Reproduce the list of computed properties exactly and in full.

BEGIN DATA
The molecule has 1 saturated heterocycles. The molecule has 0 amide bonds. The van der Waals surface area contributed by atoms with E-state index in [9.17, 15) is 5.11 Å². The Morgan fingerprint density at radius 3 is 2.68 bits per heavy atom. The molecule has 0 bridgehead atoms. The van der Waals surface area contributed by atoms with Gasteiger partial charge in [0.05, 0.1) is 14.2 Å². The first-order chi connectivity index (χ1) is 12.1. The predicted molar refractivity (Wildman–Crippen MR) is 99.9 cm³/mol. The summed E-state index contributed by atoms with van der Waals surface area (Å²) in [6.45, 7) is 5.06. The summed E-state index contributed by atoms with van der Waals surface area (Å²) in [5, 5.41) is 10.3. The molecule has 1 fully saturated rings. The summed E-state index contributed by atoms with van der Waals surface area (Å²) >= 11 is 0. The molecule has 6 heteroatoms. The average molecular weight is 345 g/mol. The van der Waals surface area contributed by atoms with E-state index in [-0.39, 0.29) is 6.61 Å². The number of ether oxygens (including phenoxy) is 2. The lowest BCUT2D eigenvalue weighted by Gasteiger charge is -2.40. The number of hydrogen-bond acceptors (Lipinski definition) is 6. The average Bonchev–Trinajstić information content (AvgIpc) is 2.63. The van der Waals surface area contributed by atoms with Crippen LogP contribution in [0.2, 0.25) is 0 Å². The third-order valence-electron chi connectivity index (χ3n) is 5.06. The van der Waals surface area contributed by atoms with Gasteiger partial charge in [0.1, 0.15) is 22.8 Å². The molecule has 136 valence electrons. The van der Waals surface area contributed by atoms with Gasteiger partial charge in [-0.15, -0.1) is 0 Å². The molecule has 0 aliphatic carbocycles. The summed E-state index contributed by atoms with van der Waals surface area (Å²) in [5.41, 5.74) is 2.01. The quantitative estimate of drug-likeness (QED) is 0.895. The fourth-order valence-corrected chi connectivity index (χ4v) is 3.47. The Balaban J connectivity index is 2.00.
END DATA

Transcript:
The molecule has 1 saturated heterocycles. The molecule has 0 amide bonds. The van der Waals surface area contributed by atoms with E-state index in [9.17, 15) is 5.11 Å². The Morgan fingerprint density at radius 3 is 2.68 bits per heavy atom. The molecule has 0 bridgehead atoms. The van der Waals surface area contributed by atoms with Gasteiger partial charge in [0.05, 0.1) is 14.2 Å². The first-order chi connectivity index (χ1) is 12.1. The predicted molar refractivity (Wildman–Crippen MR) is 99.9 cm³/mol. The summed E-state index contributed by atoms with van der Waals surface area (Å²) in [6.45, 7) is 5.06. The summed E-state index contributed by atoms with van der Waals surface area (Å²) in [5, 5.41) is 10.3. The molecule has 1 fully saturated rings. The summed E-state index contributed by atoms with van der Waals surface area (Å²) >= 11 is 0. The molecule has 6 heteroatoms. The average molecular weight is 345 g/mol. The van der Waals surface area contributed by atoms with E-state index in [-0.39, 0.29) is 6.61 Å². The number of ether oxygens (including phenoxy) is 2. The lowest BCUT2D eigenvalue weighted by Gasteiger charge is -2.40. The number of hydrogen-bond acceptors (Lipinski definition) is 6. The average Bonchev–Trinajstić information content (AvgIpc) is 2.63. The van der Waals surface area contributed by atoms with Crippen LogP contribution in [0.2, 0.25) is 0 Å². The third-order valence-electron chi connectivity index (χ3n) is 5.06. The van der Waals surface area contributed by atoms with Gasteiger partial charge in [0.1, 0.15) is 22.8 Å². The molecule has 136 valence electrons. The van der Waals surface area contributed by atoms with Gasteiger partial charge in [-0.15, -0.1) is 0 Å². The molecule has 0 aliphatic carbocycles. The summed E-state index contributed by atoms with van der Waals surface area (Å²) in [5.41, 5.74) is 2.01. The quantitative estimate of drug-likeness (QED) is 0.895. The fourth-order valence-corrected chi connectivity index (χ4v) is 3.47. The Balaban J connectivity index is 2.00.